PRODUCER
Prod
WRITERS
Adapt and dial
PHOTOGRAPHY
Photog
ART DIRECTOR
Art dir
FILM EDITOR
Film ed
SOUND
PRODUCTION MISC
Tech dir
SOURCES
LITERARY
Based on the play Arizona by Augustus Thomas (Chicago, 12 Jun 1899).
DETAILS
Alternate Title:
Men Are Like That
Release Date:
27 June 1931
Production Date:
5 May--22 May 1931
Copyright Claimant:
Columbia Pictures Corp.
Copyright Date:
25 June 1931
Copyright Number:
LP2311
Physical Properties:
Sound
Black and White
Duration(in mins):
67 or 70-71
Length(in feet):
5,973 , 6,011
Length(in reels):
7
Country:
United States
Passed by NBR:
No
SYNOPSIS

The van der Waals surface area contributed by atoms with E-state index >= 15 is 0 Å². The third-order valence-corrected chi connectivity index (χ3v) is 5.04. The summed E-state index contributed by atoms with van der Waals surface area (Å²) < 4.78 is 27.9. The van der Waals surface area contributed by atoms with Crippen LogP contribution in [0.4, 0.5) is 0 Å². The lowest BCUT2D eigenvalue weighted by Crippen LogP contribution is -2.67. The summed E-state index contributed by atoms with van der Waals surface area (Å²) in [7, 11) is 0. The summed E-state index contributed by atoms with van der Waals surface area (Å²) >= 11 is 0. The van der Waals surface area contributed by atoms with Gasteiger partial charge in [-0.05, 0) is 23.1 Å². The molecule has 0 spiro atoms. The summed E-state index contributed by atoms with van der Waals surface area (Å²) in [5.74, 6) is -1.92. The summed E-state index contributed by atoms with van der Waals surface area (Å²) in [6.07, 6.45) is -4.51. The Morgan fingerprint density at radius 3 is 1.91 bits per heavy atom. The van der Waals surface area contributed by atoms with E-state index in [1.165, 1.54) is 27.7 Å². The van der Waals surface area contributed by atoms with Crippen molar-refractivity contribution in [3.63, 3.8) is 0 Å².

Following the annual Army-Navy football game, star West Point athlete Bob Denton ends his long-running affair with Evelyn Palmer by telling her that he does not love her anymore. She takes the news quietly and asks to spend one last night together, but Bob refuses. He explains that he is to attend that evening's victory ball with his guardian and best friend, Colonel Bonham, who has come from his post in Arizona to see Bob play in the game. Angry that she is not considered suitable to join the group, Evelyn determines to avenge herself. At the dance, she becomes jealous of the attention Bob receives from his beautiful female fans. When the football used in the game is auctioned, both Evelyn and Bonham bid on it for sentimental reasons. Evelyn's bids drive the price up to $500, at which price the colonel buys it. Bonham meets Evelyn after the auction and falls in love with her as the evening passes. Not knowing of her affair with Bob, the colonel asks Evelyn to marry him and return with him to Arizona. Evelyn decides that this will be the means of her revenge against Bob and accepts. When they reach Arizona, Bonham and Evelyn send for her sister Bonita, who has been studying in an Eastern school. After graduating, Bob is assigned to Bonham's command. Bonham has neglected to tell Bob the name of his bride, and so Bob is shocked to discover that she is Evelyn. Bob says nothing, however, and quickly falls in love with Bonita, despite Evelyn's disapproval. Her attitude causes Bonita and Bob to keep their ... +